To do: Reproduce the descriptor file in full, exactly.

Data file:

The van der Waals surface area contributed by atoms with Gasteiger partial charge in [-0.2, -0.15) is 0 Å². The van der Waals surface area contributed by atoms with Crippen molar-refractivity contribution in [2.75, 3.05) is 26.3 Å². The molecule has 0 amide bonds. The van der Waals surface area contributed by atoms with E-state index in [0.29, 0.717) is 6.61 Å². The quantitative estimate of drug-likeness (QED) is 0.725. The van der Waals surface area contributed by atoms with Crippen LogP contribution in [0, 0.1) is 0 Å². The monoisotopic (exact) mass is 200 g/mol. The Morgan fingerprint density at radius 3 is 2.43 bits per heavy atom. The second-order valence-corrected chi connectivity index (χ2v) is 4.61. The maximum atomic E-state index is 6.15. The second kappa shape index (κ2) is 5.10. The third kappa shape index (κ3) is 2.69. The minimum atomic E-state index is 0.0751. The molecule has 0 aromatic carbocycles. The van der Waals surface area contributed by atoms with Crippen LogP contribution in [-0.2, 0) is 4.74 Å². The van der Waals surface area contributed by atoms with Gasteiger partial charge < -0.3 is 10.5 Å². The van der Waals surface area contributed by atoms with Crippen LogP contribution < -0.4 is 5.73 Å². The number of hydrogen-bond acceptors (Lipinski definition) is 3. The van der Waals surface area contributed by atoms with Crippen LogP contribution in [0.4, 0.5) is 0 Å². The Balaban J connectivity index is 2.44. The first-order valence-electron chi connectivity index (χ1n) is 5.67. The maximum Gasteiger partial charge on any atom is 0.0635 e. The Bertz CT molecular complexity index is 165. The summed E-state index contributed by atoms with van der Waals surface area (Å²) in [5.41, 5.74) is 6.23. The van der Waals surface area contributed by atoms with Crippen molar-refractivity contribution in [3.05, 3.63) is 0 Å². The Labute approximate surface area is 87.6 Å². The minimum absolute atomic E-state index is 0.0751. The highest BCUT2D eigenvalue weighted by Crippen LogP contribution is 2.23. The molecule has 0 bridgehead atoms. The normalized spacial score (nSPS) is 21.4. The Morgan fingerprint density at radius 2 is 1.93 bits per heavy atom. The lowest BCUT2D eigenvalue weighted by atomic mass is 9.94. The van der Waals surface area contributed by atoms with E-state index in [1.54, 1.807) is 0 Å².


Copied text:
The van der Waals surface area contributed by atoms with Gasteiger partial charge in [-0.2, -0.15) is 0 Å². The van der Waals surface area contributed by atoms with Crippen molar-refractivity contribution in [2.75, 3.05) is 26.3 Å². The molecule has 0 amide bonds. The van der Waals surface area contributed by atoms with E-state index in [0.29, 0.717) is 6.61 Å². The quantitative estimate of drug-likeness (QED) is 0.725. The van der Waals surface area contributed by atoms with Crippen LogP contribution in [0, 0.1) is 0 Å². The monoisotopic (exact) mass is 200 g/mol. The Morgan fingerprint density at radius 3 is 2.43 bits per heavy atom. The second-order valence-corrected chi connectivity index (χ2v) is 4.61. The maximum atomic E-state index is 6.15. The second kappa shape index (κ2) is 5.10. The third kappa shape index (κ3) is 2.69. The minimum atomic E-state index is 0.0751. The molecule has 0 aromatic carbocycles. The van der Waals surface area contributed by atoms with Crippen LogP contribution in [-0.2, 0) is 4.74 Å². The van der Waals surface area contributed by atoms with Gasteiger partial charge < -0.3 is 10.5 Å². The van der Waals surface area contributed by atoms with Crippen LogP contribution < -0.4 is 5.73 Å². The number of hydrogen-bond acceptors (Lipinski definition) is 3. The van der Waals surface area contributed by atoms with Crippen LogP contribution in [0.4, 0.5) is 0 Å². The Balaban J connectivity index is 2.44. The first-order valence-electron chi connectivity index (χ1n) is 5.67. The maximum Gasteiger partial charge on any atom is 0.0635 e. The Bertz CT molecular complexity index is 165. The summed E-state index contributed by atoms with van der Waals surface area (Å²) in [5.41, 5.74) is 6.23. The van der Waals surface area contributed by atoms with Crippen molar-refractivity contribution in [3.05, 3.63) is 0 Å². The Labute approximate surface area is 87.6 Å². The minimum absolute atomic E-state index is 0.0751. The highest BCUT2D eigenvalue weighted by Crippen LogP contribution is 2.23. The molecule has 0 bridgehead atoms. The normalized spacial score (nSPS) is 21.4. The Morgan fingerprint density at radius 2 is 1.93 bits per heavy atom. The lowest BCUT2D eigenvalue weighted by atomic mass is 9.94. The van der Waals surface area contributed by atoms with E-state index in [1.54, 1.807) is 0 Å².